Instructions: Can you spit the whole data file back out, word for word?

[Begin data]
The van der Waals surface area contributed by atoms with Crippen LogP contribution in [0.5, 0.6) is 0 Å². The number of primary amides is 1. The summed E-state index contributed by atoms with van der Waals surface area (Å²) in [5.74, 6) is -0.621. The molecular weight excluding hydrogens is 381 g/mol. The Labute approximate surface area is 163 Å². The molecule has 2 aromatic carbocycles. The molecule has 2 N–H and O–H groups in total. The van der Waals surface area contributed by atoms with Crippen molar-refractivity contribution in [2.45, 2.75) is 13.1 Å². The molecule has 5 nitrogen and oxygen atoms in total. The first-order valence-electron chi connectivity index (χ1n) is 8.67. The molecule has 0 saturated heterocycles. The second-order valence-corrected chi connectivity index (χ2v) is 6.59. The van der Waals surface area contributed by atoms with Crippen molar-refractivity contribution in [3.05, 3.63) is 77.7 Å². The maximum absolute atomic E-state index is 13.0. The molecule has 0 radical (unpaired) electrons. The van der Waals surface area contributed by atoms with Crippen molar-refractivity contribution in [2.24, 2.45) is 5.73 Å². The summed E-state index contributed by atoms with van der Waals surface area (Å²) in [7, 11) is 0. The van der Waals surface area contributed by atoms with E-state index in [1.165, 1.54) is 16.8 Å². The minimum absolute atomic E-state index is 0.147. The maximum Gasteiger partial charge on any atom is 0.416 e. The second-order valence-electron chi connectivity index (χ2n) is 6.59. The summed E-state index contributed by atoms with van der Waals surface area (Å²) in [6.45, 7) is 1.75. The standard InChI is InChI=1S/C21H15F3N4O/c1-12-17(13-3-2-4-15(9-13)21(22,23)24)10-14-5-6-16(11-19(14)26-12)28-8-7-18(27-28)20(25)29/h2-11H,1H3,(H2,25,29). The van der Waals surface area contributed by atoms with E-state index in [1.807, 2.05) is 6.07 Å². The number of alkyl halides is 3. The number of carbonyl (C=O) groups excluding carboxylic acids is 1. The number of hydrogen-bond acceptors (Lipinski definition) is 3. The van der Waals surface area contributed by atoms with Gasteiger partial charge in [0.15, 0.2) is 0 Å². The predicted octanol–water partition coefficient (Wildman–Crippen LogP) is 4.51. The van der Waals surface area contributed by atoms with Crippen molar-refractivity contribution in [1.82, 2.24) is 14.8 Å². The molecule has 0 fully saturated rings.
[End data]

The van der Waals surface area contributed by atoms with Crippen LogP contribution in [0.5, 0.6) is 0 Å². The number of primary amides is 1. The summed E-state index contributed by atoms with van der Waals surface area (Å²) in [5.74, 6) is -0.621. The molecular weight excluding hydrogens is 381 g/mol. The Labute approximate surface area is 163 Å². The molecule has 2 aromatic carbocycles. The molecule has 2 N–H and O–H groups in total. The van der Waals surface area contributed by atoms with Crippen molar-refractivity contribution in [2.45, 2.75) is 13.1 Å². The molecule has 5 nitrogen and oxygen atoms in total. The first-order valence-electron chi connectivity index (χ1n) is 8.67. The molecule has 0 saturated heterocycles. The second-order valence-corrected chi connectivity index (χ2v) is 6.59. The van der Waals surface area contributed by atoms with Crippen molar-refractivity contribution in [3.05, 3.63) is 77.7 Å². The maximum absolute atomic E-state index is 13.0. The molecule has 0 radical (unpaired) electrons. The van der Waals surface area contributed by atoms with Crippen molar-refractivity contribution in [2.24, 2.45) is 5.73 Å². The summed E-state index contributed by atoms with van der Waals surface area (Å²) in [7, 11) is 0. The van der Waals surface area contributed by atoms with E-state index in [1.165, 1.54) is 16.8 Å². The minimum absolute atomic E-state index is 0.147. The maximum Gasteiger partial charge on any atom is 0.416 e. The second-order valence-electron chi connectivity index (χ2n) is 6.59. The summed E-state index contributed by atoms with van der Waals surface area (Å²) in [6.45, 7) is 1.75. The standard InChI is InChI=1S/C21H15F3N4O/c1-12-17(13-3-2-4-15(9-13)21(22,23)24)10-14-5-6-16(11-19(14)26-12)28-8-7-18(27-28)20(25)29/h2-11H,1H3,(H2,25,29). The van der Waals surface area contributed by atoms with E-state index in [1.807, 2.05) is 6.07 Å². The number of alkyl halides is 3. The number of carbonyl (C=O) groups excluding carboxylic acids is 1. The number of hydrogen-bond acceptors (Lipinski definition) is 3. The van der Waals surface area contributed by atoms with Gasteiger partial charge in [0.15, 0.2) is 0 Å². The predicted octanol–water partition coefficient (Wildman–Crippen LogP) is 4.51. The van der Waals surface area contributed by atoms with Crippen molar-refractivity contribution in [1.82, 2.24) is 14.8 Å². The molecule has 0 fully saturated rings.